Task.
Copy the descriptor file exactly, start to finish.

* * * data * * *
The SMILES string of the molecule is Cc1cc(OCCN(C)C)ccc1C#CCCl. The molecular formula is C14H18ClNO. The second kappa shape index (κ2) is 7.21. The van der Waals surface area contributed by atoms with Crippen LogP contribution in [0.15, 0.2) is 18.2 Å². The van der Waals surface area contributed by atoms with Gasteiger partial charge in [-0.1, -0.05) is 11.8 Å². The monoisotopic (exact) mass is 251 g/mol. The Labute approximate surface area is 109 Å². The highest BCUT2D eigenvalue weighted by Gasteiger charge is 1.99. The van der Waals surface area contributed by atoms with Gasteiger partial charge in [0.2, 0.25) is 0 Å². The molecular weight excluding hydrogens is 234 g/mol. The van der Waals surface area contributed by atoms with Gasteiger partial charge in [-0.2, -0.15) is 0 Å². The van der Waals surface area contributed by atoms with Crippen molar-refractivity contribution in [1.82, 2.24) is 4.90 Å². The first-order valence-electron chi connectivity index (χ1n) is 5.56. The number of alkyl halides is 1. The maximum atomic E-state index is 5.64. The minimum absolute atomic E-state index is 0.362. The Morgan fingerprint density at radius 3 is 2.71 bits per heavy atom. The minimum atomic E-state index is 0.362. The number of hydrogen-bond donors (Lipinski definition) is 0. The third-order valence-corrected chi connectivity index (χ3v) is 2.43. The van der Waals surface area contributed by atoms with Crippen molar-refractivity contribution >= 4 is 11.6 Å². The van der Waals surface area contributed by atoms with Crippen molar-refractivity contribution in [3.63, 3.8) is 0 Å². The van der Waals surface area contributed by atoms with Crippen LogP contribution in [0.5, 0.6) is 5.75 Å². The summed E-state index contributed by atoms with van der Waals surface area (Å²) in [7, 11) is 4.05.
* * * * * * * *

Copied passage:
The SMILES string of the molecule is Cc1cc(OCCN(C)C)ccc1C#CCCl. The molecular formula is C14H18ClNO. The second kappa shape index (κ2) is 7.21. The van der Waals surface area contributed by atoms with Crippen LogP contribution in [0.15, 0.2) is 18.2 Å². The van der Waals surface area contributed by atoms with Gasteiger partial charge in [-0.1, -0.05) is 11.8 Å². The monoisotopic (exact) mass is 251 g/mol. The Labute approximate surface area is 109 Å². The highest BCUT2D eigenvalue weighted by Gasteiger charge is 1.99. The van der Waals surface area contributed by atoms with Gasteiger partial charge in [0.2, 0.25) is 0 Å². The molecular weight excluding hydrogens is 234 g/mol. The van der Waals surface area contributed by atoms with Gasteiger partial charge in [-0.2, -0.15) is 0 Å². The van der Waals surface area contributed by atoms with Crippen molar-refractivity contribution in [1.82, 2.24) is 4.90 Å². The first-order valence-electron chi connectivity index (χ1n) is 5.56. The number of alkyl halides is 1. The maximum atomic E-state index is 5.64. The minimum absolute atomic E-state index is 0.362. The Morgan fingerprint density at radius 3 is 2.71 bits per heavy atom. The minimum atomic E-state index is 0.362. The number of hydrogen-bond donors (Lipinski definition) is 0. The third-order valence-corrected chi connectivity index (χ3v) is 2.43. The van der Waals surface area contributed by atoms with Crippen molar-refractivity contribution >= 4 is 11.6 Å². The van der Waals surface area contributed by atoms with Crippen molar-refractivity contribution in [3.63, 3.8) is 0 Å². The van der Waals surface area contributed by atoms with Crippen LogP contribution in [0.5, 0.6) is 5.75 Å². The summed E-state index contributed by atoms with van der Waals surface area (Å²) in [7, 11) is 4.05.